Method & Findings

To identify a path for career development of Hong Kong based design entrepreneurs, we have adopted a case study research methodology to investigate real-life cases to build theory. After conducting the background search, we selected dozens of design entrepreneurs for interviews between August 2009 and September 2010. The selection criteria were: 1) local/foreign; 2) types in the framework; 3) design field; 4) years of experience/ different generations; 5) different scale of achievement and 6) administrative timing.

After creating the first two cases, we developed a preliminary case research framework. A protocol of research checklist and artifact collection list was established. Another six cases were written following this protocol. After analysis and case write- up, we conducted validation workshops for designers and business people. We then produced the teaching notes by integrating the first teaching experience of each case with participants’ feedback, focusing on the challenges they were facing. Then, we conducted further analysis of consistencies identified across the cases to propose a taxonomy of seven main types of design entrepreneurship. Studying multiple cases made it possible to build a logical chain of evidence (Yin 1994).

The strategy of knitting research, course development, and teaching together to build better theory provided an iterative process to better our understanding of the career roadmap of Hong Kong based design entrepreneurs. The Chinese version and video version of the cases are available at the website of the CUHK Center for Entrepreneurship and subsequently a new website for this study. The English version of the cases shall be distributed by the case research center of the Richard Ivey School of Business.

Conceptual Framework
The design industry thrives on creativity and stardom. Recognition will be given to those designers whose works have become market hits, museum collectibles, and winners in world renowned design competitions. Managing design talents, one’s own or others‘, involves processes in transforming ideas into outstanding products, services and ultimately brands. The success of which depends on how the talents and works can be organized and managed effectively in open, diverse, collaborative and competitive social contexts (See Appendix). The interactions of talents, works, and social contexts form the key to our understanding.

In our study, the roadmap is presented in multiple but iterative phases. Our hypothesis states that the design entrepreneur will take positions in one’s field. These positions can change over time from which a career path can be mapped. The positions can be understood as behavioral types of design entrepreneurship which include: apprentice, merchant, consultant, artist, enterprise builder, platform host, and thought leader. Throughout the different phases of a design entrepreneur’s career, as a result of the interactions of the three key dimensions, new career position and trajectory can be formed. Let us look at each type one by one:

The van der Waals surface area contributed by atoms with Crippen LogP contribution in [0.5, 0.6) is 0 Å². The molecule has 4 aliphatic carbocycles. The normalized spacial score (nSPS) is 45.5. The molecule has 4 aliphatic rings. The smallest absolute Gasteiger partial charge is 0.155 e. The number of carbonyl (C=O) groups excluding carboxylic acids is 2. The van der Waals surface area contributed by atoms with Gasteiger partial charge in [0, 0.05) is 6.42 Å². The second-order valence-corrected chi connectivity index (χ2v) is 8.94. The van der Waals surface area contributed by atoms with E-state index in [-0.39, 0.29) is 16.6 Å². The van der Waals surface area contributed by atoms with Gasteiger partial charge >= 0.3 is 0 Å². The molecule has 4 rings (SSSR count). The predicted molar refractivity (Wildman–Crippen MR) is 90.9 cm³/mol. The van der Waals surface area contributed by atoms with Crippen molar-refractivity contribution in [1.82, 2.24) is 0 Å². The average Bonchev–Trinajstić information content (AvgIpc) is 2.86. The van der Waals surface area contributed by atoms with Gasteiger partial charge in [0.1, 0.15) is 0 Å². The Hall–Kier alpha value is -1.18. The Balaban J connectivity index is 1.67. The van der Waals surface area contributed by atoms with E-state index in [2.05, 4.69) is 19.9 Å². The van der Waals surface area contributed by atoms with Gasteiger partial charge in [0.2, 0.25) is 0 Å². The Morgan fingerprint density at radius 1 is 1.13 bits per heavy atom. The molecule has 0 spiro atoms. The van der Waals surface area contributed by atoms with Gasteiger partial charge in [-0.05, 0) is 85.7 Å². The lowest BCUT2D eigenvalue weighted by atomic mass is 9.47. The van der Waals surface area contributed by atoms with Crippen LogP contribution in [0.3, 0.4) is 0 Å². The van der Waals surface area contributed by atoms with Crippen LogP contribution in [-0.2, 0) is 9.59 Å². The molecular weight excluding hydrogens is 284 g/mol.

The apprentice enters the profession either by receiving a formal design education or by learning on the job through working for a design/creative firm. The skills, types of work, and clients exposed to the apprentice during the preparation period will pave the way for the person to build up own resources and competence. Diversity, scale and intensity in the apprenticeship experience will influence how the apprentice manages creativity in the future.

The merchant focuses on short term survival by generating enough sales to keep the company in business. Thus, financial stability receives a higher priority than creative autonomy as the merchant has little bargaining power over the clients. At the same time, the merchant is faced with the difficulties in attracting and retaining talents due to the lack of attractive remuneration package, resources, and reputation.

The artist needs tremendous degree of autonomy. Creative freedom is very important to the artist. Money is secondary. To a certain extent, the artist prefers to work independently than with a team of people. Such individual is not keen on managing others, because the time spent doing that will be the time taken away from doing creative works.